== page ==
Being a VC forum, he also discussed growing the company through investments and acquisitions…
“Just to give you a little bit of perspective, we continue to ramp a little bit certainly in value, but number of deals we do continues to be in kind of the 20 deal a year range. Right out of the bubble we weren’t doing much, because we had screwed up a little bit on some of our investment and deal making, so we kind of slowed down a little bit coming out of the bubble, but we’ve picked back up 17 deals in our fiscal year ’07 ended June, 24 deals last year.
“I don’t think you should think of 9.1 billion as projectable. The Danger acquisition, which was more expensive than many of ours; I don’t know if TellMe made fiscal year ’08 — or fiscal year ’07; I suspect it’s in ’08. So, some big acquisitions for us.
“But we’ll continue I think. Probably my guess is we’ll buy another 20, 25 companies. The sweet spot for us is under a billion more than over a billion. That’s not actually a financial statement. But companies under a billion are basically usually technology and people. Once you get to a billion, you’re buying customer-based and sales force and brand and all of the rest. We tend to like and do better with the former than the latter. But we’ve done some bigger deals that have had more of the other characteristic, and here you get a list of some of the deals from the last year.”
But my favourite part of his address was on tenacity, and his (personal vafourite) use of ‘fu’ and ‘bar’…
“And then, of course, long term tenacity. Tenacity is a thing I almost shy away now from talking about with investors, but I’ll talk to you about it. I think at the end of the day more companies get screwed up by not staying on point and just continuing to try and try and try. People screw up more by giving up than by doubling down.
“Almost everything we’ve ever stopped doing I wish we hadn’t. I mean, I can go through a list of things that we used to do, and I say, gosh, if we had kept doing it, we might have gotten to FU earlier or BAR.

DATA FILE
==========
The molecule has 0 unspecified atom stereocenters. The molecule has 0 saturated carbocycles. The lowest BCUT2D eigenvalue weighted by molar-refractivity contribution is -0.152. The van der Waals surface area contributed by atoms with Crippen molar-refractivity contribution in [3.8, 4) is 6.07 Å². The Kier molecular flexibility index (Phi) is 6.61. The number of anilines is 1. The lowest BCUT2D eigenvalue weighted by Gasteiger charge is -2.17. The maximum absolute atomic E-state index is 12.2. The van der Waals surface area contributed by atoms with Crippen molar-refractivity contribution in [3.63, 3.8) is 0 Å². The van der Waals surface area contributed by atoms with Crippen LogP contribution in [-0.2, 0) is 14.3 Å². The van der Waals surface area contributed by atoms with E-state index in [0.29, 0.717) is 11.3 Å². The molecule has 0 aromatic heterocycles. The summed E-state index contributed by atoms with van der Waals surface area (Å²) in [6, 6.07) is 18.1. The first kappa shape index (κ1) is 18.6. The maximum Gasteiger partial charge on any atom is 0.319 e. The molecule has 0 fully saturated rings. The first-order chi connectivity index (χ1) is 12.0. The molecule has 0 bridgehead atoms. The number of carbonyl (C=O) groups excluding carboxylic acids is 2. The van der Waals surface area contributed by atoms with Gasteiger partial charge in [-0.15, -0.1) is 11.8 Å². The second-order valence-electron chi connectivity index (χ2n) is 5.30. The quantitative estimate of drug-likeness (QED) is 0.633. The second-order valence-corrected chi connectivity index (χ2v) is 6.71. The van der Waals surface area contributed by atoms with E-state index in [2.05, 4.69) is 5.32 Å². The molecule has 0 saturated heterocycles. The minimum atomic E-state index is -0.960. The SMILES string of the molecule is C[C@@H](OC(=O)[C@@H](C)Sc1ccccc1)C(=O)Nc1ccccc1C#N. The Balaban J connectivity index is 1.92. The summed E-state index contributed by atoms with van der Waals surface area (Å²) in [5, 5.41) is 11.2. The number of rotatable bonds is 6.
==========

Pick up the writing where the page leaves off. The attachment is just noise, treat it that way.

“We had this business we called Sidewalk. It was local entertainment guides. We sold it to City Search. It was all wrong. There was nothing right about the idea, not a thing. Today I wish we hadn’t sold it, because I think we would have gotten to local search and doing local search well sooner.
“So, in a sense I’d tell you, you ought to continue to expect a lot of tenacity, patience and persistence out of us.”
Steve also had a few thoughts on other topics (as noted here) including…
On the virtualization market: Steve said that “it is still in a very early stage, with less than 5 percent of the servers virtualized. "I see real opportunity to bring virtualization to a much higher percentage," Mr. Ballmer said, adding that the company’s Hyper-V virtualization technology and also its systems management platform have been received with great enthusiasm.”
And on Apple: "Apple’s a good company, […] but they have a certain kind of strategy. They believe in putting the hardware and software together, they don’t believe in letting other people make it."
Additional links of interest:
- Ballmer: Tech industry can weather downturn (Seattle PI)
- Stanford Graduate School of Business speech
- The Churchill Club speech